An automated system for cattle reproductive management under the IoT framework. Part I: the e-Synch system and cow responses

Posted on 2023-03-16 - 05:05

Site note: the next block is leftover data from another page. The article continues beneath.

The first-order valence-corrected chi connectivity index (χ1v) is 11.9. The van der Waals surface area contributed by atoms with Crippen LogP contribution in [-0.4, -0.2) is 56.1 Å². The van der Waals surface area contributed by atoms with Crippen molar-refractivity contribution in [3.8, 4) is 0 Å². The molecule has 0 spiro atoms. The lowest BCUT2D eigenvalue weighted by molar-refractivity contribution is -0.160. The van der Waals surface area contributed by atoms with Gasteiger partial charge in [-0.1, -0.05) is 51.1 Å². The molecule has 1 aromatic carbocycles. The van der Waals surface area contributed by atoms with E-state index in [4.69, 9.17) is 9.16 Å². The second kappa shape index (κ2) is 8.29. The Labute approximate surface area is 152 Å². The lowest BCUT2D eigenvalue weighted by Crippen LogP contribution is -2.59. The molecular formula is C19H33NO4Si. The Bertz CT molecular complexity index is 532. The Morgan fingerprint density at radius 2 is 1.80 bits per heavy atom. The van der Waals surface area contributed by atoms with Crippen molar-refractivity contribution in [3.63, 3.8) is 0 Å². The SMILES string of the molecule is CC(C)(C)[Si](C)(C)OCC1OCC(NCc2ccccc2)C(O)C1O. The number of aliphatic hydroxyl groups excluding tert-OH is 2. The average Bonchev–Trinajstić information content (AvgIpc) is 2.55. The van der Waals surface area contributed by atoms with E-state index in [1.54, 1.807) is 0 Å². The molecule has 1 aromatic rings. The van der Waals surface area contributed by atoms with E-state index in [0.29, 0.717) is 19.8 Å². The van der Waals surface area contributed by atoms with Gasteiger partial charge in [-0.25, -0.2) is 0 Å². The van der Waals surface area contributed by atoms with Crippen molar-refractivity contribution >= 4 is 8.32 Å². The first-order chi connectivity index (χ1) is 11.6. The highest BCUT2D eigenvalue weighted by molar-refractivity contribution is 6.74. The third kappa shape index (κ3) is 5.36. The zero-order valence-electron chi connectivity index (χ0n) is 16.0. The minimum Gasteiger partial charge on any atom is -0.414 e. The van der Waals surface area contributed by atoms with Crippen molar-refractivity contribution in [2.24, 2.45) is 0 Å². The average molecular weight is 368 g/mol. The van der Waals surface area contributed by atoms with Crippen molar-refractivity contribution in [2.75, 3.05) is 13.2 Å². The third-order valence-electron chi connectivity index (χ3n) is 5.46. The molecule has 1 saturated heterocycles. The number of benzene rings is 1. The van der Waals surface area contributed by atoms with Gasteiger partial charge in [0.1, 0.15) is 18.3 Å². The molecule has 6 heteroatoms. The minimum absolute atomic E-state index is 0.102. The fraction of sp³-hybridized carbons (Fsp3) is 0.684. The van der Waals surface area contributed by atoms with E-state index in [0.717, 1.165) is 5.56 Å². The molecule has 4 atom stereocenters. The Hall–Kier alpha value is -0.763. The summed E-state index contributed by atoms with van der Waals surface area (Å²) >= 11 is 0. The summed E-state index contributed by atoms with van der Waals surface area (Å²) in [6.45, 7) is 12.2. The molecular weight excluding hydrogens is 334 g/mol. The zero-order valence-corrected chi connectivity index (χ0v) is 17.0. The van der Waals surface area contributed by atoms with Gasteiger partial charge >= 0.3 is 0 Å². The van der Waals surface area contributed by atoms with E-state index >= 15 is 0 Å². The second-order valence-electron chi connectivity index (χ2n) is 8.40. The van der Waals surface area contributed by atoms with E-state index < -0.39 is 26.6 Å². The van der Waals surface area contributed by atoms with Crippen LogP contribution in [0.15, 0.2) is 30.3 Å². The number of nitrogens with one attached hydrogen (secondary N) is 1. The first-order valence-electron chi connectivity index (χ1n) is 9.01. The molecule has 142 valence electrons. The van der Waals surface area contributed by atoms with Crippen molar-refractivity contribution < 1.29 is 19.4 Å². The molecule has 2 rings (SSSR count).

The objective of this manuscript was to present the e-Synch system, integrating an intravaginal electronically controlled hormone delivery and sensing device with an IoT platform for remote programming and monitoring. Secondary objectives were to demonstrate system functionality and cow responses to e-Synch. External components of e-Synch include a 3D-printed case with retention wings, a flexible wideband antenna, and silicone membrane for pressure balancing. Internal components include a central control board, battery, wireless charging coil, and two silicone hormone reservoirs connected to individual peristaltic pumps. An accelerometer and a high-accuracy temperature sensor are integrated in the custom printed circuit board (PCB). The IoT platform includes a gateway consisting of Raspberry PI 3 and a CC1352 radiofrequency module that collects sensor data at 915 mHz. Data is transferred to the Google Cloud utilizing the IoT Core service through TCP/IP, and then is pulled by the Pub/Sub service. After routing to a BigQuery table by the Dataflow service, data visualization is provided by Data Studio. Drug delivery protocols are selected using an IOS device app that connects to e-Synch through Bluetooth. Experiments with lactating Holsteins cows were conducted to demonstrate proof-of-concept system functionality and evaluate cow responses. Despite unstable communication and signal discontinuity because of signal strength attenuation by body tissue, devices (n=6) communicated with the IoT platform in 89% (24/27) of use instances. Temperature and accelerometer data were received for at least one 15 min period during an 8 h insertion period from all devices that communicated with the IoT platform. Variation in accelerometer data (± 8.565 m/s2) was consistent with cow activity during experimentation and mean vaginal temperature of 39.1 °C (range 38.6 to 39.5 °C) demonstrated sensor functionality. Hormone release was confirmed in all instances of device use except for one. Cow behavior evaluated through signs of discomfort and pain, and tail raising scores was mostly unaltered by e-Synch. Vaginal integrity and mucus scores also remained unaltered during and after device insertion. In conclusion, the e-Synch device integrated with a controlling app and IoT platform might be used to automate intravaginal hormone delivery and sensing for controlling the estrous cycle of cattle.


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